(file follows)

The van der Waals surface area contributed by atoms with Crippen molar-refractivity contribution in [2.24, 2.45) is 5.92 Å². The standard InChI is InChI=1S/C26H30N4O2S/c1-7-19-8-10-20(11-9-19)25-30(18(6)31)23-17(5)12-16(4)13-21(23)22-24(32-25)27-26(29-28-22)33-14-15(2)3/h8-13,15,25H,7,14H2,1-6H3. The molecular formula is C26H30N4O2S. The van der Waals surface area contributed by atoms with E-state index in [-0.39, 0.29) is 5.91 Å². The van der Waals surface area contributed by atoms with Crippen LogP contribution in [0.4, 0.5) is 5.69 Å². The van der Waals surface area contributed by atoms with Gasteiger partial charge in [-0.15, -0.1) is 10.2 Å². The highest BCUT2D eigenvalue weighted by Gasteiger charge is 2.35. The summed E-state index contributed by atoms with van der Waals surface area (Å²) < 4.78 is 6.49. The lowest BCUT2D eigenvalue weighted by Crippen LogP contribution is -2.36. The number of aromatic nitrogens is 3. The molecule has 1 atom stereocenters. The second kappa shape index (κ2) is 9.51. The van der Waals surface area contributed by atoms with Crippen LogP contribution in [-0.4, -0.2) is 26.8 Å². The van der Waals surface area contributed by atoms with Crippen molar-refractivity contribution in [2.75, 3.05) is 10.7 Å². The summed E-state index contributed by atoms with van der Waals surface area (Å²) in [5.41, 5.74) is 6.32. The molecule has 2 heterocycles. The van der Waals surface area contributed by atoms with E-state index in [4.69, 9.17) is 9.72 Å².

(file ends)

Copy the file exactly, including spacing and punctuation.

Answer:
The van der Waals surface area contributed by atoms with Crippen molar-refractivity contribution in [2.24, 2.45) is 5.92 Å². The standard InChI is InChI=1S/C26H30N4O2S/c1-7-19-8-10-20(11-9-19)25-30(18(6)31)23-17(5)12-16(4)13-21(23)22-24(32-25)27-26(29-28-22)33-14-15(2)3/h8-13,15,25H,7,14H2,1-6H3. The molecular formula is C26H30N4O2S. The van der Waals surface area contributed by atoms with E-state index in [-0.39, 0.29) is 5.91 Å². The van der Waals surface area contributed by atoms with Crippen LogP contribution in [0.4, 0.5) is 5.69 Å². The van der Waals surface area contributed by atoms with Gasteiger partial charge in [-0.15, -0.1) is 10.2 Å². The highest BCUT2D eigenvalue weighted by Gasteiger charge is 2.35. The summed E-state index contributed by atoms with van der Waals surface area (Å²) < 4.78 is 6.49. The lowest BCUT2D eigenvalue weighted by Crippen LogP contribution is -2.36. The number of aromatic nitrogens is 3. The molecule has 1 atom stereocenters. The second kappa shape index (κ2) is 9.51. The van der Waals surface area contributed by atoms with Crippen LogP contribution in [-0.4, -0.2) is 26.8 Å². The van der Waals surface area contributed by atoms with Crippen molar-refractivity contribution in [2.75, 3.05) is 10.7 Å². The summed E-state index contributed by atoms with van der Waals surface area (Å²) in [5.41, 5.74) is 6.32. The molecule has 2 heterocycles. The van der Waals surface area contributed by atoms with E-state index in [4.69, 9.17) is 9.72 Å².